The RNA-binding protein Staufen1 impairs myogenic differentiation via a c-myc-dependent mechanism.
Bottom Line: Cells overexpressing Staufen1 differentiated poorly, as evidenced by reductions in the differentiation and fusion indices and decreases in MyoD, myogenin, MEF2A, and MEF2C, independently of Staufen-mediated mRNA decay.By contrast, the knockdown of Staufen1 decreased c-myc levels in myoblasts.Collectively our results show that Staufen1 is highly expressed during early stages of differentiation/development and that it can impair differentiation by regulating c-myc, thereby highlighting the multifunctional role of Staufen1 in skeletal muscle cells.
Affiliation: Department of Cellular and Molecular Medicine, Faculty of Medicine, University of Ottawa, Ottawa, ON K1H 8M5, Canada.Show MeSH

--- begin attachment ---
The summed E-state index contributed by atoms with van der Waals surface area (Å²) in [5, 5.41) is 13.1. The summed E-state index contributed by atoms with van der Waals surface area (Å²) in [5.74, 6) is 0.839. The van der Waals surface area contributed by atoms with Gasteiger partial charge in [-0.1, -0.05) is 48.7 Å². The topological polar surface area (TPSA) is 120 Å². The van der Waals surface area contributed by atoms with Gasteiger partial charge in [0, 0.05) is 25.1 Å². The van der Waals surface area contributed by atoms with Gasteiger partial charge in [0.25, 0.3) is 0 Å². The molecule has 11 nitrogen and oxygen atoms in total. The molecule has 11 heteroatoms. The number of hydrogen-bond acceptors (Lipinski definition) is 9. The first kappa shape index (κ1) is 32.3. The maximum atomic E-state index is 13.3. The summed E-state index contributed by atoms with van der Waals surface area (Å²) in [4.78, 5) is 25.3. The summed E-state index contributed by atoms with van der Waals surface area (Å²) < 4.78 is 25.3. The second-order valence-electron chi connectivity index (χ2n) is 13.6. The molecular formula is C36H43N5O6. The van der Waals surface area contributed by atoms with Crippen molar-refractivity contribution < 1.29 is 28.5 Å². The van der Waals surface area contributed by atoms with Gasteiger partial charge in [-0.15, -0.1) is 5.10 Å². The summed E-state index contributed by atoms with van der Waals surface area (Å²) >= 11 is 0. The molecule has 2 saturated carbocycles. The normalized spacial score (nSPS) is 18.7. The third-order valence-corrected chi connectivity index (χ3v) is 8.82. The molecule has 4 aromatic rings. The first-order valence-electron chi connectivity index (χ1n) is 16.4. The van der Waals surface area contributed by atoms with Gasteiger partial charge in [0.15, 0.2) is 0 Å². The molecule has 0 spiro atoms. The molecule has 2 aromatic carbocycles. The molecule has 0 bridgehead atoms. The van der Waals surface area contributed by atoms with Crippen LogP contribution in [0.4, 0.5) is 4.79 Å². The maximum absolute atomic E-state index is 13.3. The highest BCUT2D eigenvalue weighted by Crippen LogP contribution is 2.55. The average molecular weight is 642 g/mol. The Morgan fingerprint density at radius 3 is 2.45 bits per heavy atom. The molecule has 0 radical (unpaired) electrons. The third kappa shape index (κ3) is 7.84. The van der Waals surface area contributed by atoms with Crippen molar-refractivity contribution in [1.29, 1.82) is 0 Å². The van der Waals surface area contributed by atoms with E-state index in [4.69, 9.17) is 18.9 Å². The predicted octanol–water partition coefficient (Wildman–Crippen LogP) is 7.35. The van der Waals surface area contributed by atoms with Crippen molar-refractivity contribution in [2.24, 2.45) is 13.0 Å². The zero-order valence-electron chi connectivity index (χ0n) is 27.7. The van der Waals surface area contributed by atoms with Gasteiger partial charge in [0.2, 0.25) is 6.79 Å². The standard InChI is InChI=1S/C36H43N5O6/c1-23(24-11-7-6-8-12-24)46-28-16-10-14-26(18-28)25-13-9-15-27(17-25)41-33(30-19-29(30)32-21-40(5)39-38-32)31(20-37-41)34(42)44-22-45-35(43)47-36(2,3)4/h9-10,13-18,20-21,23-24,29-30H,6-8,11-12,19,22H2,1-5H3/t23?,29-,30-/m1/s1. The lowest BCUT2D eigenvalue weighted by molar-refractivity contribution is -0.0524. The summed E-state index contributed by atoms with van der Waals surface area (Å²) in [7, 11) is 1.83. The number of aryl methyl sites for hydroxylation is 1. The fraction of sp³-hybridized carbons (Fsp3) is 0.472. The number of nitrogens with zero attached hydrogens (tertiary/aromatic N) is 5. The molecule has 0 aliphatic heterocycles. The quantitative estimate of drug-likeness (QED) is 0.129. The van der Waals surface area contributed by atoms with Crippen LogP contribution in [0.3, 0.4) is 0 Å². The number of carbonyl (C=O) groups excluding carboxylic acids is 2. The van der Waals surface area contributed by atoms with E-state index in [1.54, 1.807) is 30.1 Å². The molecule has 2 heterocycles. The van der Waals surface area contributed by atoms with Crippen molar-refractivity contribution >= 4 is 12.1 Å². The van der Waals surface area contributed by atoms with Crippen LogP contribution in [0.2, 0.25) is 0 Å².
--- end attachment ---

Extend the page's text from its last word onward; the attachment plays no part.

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Mentions: Primary human skeletal muscle cells (SkMCs) and myoblasts (HSMM) isolated from normal donors were also used to assess expression of Staufen1 during myogenic differentiation. The switch from high to low serum culture conditions induces myoblasts to exit the cell cycle and initiates differentiation by promoting the fusion of primary myoblasts into elongated, multinucleated myotubes. We thus measured the level of Staufen1 protein expression by Western blot during human primary cell differentiation and observed a progressive decrease in Staufen1 levels as cells differentiate (Figure 3, A and B). In fact, Staufen1 levels steadily decreased within 1–4 d after the switch to low serum, a time corresponding to the engagement of cells into the differentiation process, as confirmed by the induction of myogenin (Figure 3A).
Affiliation: Department of Cellular and Molecular Medicine, Faculty of Medicine, University of Ottawa, Ottawa, ON K1H 8M5, Canada.